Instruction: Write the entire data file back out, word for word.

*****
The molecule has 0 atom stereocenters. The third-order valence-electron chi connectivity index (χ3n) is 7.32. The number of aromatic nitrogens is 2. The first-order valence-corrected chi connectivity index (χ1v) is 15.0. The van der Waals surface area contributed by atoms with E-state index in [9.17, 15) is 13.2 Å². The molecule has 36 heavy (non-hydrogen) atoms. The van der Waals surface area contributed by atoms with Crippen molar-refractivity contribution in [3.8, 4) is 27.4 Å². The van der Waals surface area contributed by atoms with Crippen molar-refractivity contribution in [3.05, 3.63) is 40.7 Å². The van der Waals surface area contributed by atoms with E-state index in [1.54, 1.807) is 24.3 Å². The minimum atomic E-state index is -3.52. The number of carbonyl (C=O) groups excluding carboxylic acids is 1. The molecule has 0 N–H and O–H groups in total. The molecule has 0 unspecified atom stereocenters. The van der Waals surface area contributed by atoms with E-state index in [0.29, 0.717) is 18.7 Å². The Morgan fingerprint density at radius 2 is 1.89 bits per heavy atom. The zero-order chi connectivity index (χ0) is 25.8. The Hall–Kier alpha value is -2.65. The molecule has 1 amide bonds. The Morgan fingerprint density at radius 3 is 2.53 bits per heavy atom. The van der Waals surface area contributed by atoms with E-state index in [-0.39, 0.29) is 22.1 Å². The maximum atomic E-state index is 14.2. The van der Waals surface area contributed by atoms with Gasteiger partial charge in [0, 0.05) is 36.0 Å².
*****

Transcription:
The molecule has 0 atom stereocenters. The third-order valence-electron chi connectivity index (χ3n) is 7.32. The number of aromatic nitrogens is 2. The first-order valence-corrected chi connectivity index (χ1v) is 15.0. The van der Waals surface area contributed by atoms with E-state index in [9.17, 15) is 13.2 Å². The molecule has 36 heavy (non-hydrogen) atoms. The van der Waals surface area contributed by atoms with Crippen molar-refractivity contribution in [3.8, 4) is 27.4 Å². The van der Waals surface area contributed by atoms with Crippen molar-refractivity contribution in [3.05, 3.63) is 40.7 Å². The van der Waals surface area contributed by atoms with E-state index in [1.54, 1.807) is 24.3 Å². The minimum atomic E-state index is -3.52. The number of carbonyl (C=O) groups excluding carboxylic acids is 1. The molecule has 0 N–H and O–H groups in total. The molecule has 0 unspecified atom stereocenters. The van der Waals surface area contributed by atoms with E-state index in [0.29, 0.717) is 18.7 Å². The Morgan fingerprint density at radius 2 is 1.89 bits per heavy atom. The zero-order chi connectivity index (χ0) is 25.8. The Hall–Kier alpha value is -2.65. The molecule has 1 amide bonds. The Morgan fingerprint density at radius 3 is 2.53 bits per heavy atom. The van der Waals surface area contributed by atoms with E-state index in [-0.39, 0.29) is 22.1 Å². The maximum atomic E-state index is 14.2. The van der Waals surface area contributed by atoms with Gasteiger partial charge in [0, 0.05) is 36.0 Å².